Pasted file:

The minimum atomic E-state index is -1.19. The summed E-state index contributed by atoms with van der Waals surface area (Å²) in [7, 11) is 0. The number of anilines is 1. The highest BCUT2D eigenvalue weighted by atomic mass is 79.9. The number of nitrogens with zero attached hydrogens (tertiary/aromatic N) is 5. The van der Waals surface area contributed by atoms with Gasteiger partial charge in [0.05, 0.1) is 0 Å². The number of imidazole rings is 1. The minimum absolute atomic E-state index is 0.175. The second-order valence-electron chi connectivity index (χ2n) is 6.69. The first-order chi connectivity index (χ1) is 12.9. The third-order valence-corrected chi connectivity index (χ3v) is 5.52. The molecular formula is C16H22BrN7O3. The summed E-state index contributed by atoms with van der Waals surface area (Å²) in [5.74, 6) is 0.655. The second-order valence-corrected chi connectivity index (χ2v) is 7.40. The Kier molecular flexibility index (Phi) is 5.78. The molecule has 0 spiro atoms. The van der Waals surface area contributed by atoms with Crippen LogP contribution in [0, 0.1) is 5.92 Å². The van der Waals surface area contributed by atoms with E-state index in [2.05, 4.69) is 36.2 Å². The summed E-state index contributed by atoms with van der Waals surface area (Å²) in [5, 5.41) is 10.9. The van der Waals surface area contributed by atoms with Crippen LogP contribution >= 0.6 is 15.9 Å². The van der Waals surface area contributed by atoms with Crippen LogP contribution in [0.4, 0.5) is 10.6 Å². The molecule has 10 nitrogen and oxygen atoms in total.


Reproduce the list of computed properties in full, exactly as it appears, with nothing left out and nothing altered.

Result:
The minimum atomic E-state index is -1.19. The summed E-state index contributed by atoms with van der Waals surface area (Å²) in [7, 11) is 0. The number of anilines is 1. The highest BCUT2D eigenvalue weighted by atomic mass is 79.9. The number of nitrogens with zero attached hydrogens (tertiary/aromatic N) is 5. The van der Waals surface area contributed by atoms with Gasteiger partial charge in [0.05, 0.1) is 0 Å². The number of imidazole rings is 1. The minimum absolute atomic E-state index is 0.175. The second-order valence-electron chi connectivity index (χ2n) is 6.69. The first-order chi connectivity index (χ1) is 12.9. The third-order valence-corrected chi connectivity index (χ3v) is 5.52. The molecular formula is C16H22BrN7O3. The summed E-state index contributed by atoms with van der Waals surface area (Å²) in [5.74, 6) is 0.655. The second-order valence-corrected chi connectivity index (χ2v) is 7.40. The Kier molecular flexibility index (Phi) is 5.78. The molecule has 0 spiro atoms. The van der Waals surface area contributed by atoms with Crippen LogP contribution in [0, 0.1) is 5.92 Å². The van der Waals surface area contributed by atoms with E-state index in [2.05, 4.69) is 36.2 Å². The summed E-state index contributed by atoms with van der Waals surface area (Å²) in [5, 5.41) is 10.9. The van der Waals surface area contributed by atoms with Crippen LogP contribution >= 0.6 is 15.9 Å². The van der Waals surface area contributed by atoms with Crippen LogP contribution in [0.4, 0.5) is 10.6 Å². The molecule has 10 nitrogen and oxygen atoms in total.